The fate of Seattle’s controversial employee-hours tax on big businesses could be decided by voters in November, if an opposition campaign can secure enough signatures to put a referendum to repeal it on the ballot.
The Seattle City Council on May 14 passed a head tax of roughly $275 per employee for businesses reporting more than $20 million in taxable gross receipts, which is expected to generate about $47 million annually for affordable housing and homeless services; it’s slated to sunset in 2023.
The council had planned a larger tax of $500 per employee, but changed course when Seattle Mayor Jenny Durkan made it clear she would not support it and the council did not have the votes needed to avoid a veto.
Online retail giant Amazon, which Seattle City Councilmember Kshama Sawant singled out when campaigning for the head tax, had its share drop from $20 million a year to $12.4 million with the final approved tax. That wasn’t enough to keep the company, which employs about 45,000 in the Seattle area, from continuing to oppose it.
Amazon, Kroger (Fred Meyer/QFC), Albertsons, Howard S. Wright Companies, Starbucks and Paul Allen’s Vulcan Inc. have each pledged $25,000 to the No Tax on Jobs group that is gathering signatures for a petition that would put a referendum to repeal the head tax on the November ballot. The group has raised a little more than $350,000 for its campaign.
“This came together very quickly after approval,” said John Murray with the No Tax on Jobs campaign. “I got involved with them around the 18th of May, and that was when they kind of had a meeting of the minds, and then a volunteer group led by Saul Spady and James Maiocco got the petition and started gathering volunteers and collecting signatures.”
Murray is also part of the Opportunity For All Coalition, which is fighting the City of Seattle’s 2.25 percent high-earner income tax, but says the two organizations are separate.
Murray points to a KUOW report posted on May 29 as supporting the No Tax on Jobs’ claim that increasing spending for homelessness hasn’t been effective.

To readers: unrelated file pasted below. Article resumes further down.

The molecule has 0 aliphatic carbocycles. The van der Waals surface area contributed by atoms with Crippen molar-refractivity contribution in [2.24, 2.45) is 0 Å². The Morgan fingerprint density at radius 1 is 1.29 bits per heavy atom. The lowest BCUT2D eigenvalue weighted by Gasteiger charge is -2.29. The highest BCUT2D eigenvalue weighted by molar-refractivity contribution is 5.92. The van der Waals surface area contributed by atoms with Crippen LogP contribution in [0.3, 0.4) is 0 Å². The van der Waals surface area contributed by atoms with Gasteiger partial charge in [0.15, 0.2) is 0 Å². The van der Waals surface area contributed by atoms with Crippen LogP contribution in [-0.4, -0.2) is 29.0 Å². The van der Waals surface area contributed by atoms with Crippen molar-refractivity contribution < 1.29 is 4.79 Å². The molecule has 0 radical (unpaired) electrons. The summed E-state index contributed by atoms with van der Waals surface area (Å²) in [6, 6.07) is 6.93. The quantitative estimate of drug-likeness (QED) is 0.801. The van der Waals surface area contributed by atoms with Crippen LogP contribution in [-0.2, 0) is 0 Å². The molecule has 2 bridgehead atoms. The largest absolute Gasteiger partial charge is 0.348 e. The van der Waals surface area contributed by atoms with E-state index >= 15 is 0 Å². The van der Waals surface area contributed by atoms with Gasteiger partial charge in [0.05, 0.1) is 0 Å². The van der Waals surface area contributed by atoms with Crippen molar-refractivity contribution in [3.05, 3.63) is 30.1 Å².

That report states spending on homelessness increased from $39 million four years ago to $63 million in 2018, and much of that was heavily dependent on Seattle’s “construction boom,” which the council has been directed to no longer be so dependent on because it’s unclear how much longer it will last.
“We’ve spent this money,” Murray said. “It’s not well accounted for. There doesn’t seem to be strong metrics in place to measure success, and the council’s response is, ‘Give us more money.’”
A new methodology was used by All Home for the 2017 Point-in-Time Count of people experiencing homelessness. It found 11,643 people were experiencing homelessness in King County, with 6,158 being sheltered and 5,485 unsheltered — that included 2,314 people living out of RVs and other vehicles. Just in Seattle, there were 3,857 people living unsheltered, and 4,665 with shelter, according to the report.
The 2018 Count Us In report that was released on May 31 shows a 4-percent spike in people experiencing homelessness in King County — 469 more than counted last year — and 15 percent more living unsheltered than in 2017. People living in vehicles increased 46 percent, according to the report, and people living in transitional housing decreased 17 percent.
The total number of people living unsheltered in Seattle counted on Jan. 26 was 4,488, up from 3,841 in 2017.
The No Tax on Jobs campaign also argues the tax targets job-creators at a time when the city should be encouraging economic activity. Opponents say the tax could push businesses to relocate outside the city.
“It just seems like every day gets harder to run a business in Seattle, and the more I learned and spoke with people, the more I felt this is not the right solution,” said Uwajimaya CEO Denise Moriguchi, who has been speaking out against the head tax. “Most grocery stores make pennies on the dollar, so we have to be very efficient with our spending.”
Uwajimaya has contributed just $5,000 to the No Tax on Jobs campaign, while the Washington Food Industry Association has put up $30,000 for the repeal effort.
Morgiguchi said she supports Seattle’s $15 minimum wage, because it helps employees.
“I can support that,” she said, “but it’s when you start adding on expenses, where I don’t see the benefit — it just keeps getting worse — I say, ‘Wait a minute.’”
The Uwajimaya CEO said if the tax does not get repealed, she expects prices to go up and hours and/or jobs to be cut.
“Uwajimaya is not Amazon, and I feel like we are getting lumped in with ‘Tax big companies,’” she said.
Murray said he fully expects the No Tax on Jobs group to gather the required signatures — around 18,000 — by the June 14 deadline, and a larger number than that is the target, so there is less chance of the petition being challenged.
Murray called a report by The Stranger that canvassers were spreading false information about the head tax a “hit piece.”
“We have a large volunteer army that has been deployed across the city. They are being supplemented with paid signature collection support,” Murray wrote in a follow-up email to MPT. “Given the extremely tight deadline the Coalition felt it prudent to cast a wide net and deploy every resource available.
“We have a volunteer operation that works with our team everyday on exactly what they can and can’t do. And what they can and can’t say as well as issues around safety.”
Pro-labor group Working Washington has set up a Bring Home Seattle website, backed by SEIU 775, that supports the head tax and encourages people not to sign the petition.
Find out more about the effort to repeal the head tax at notaxonjobs.com.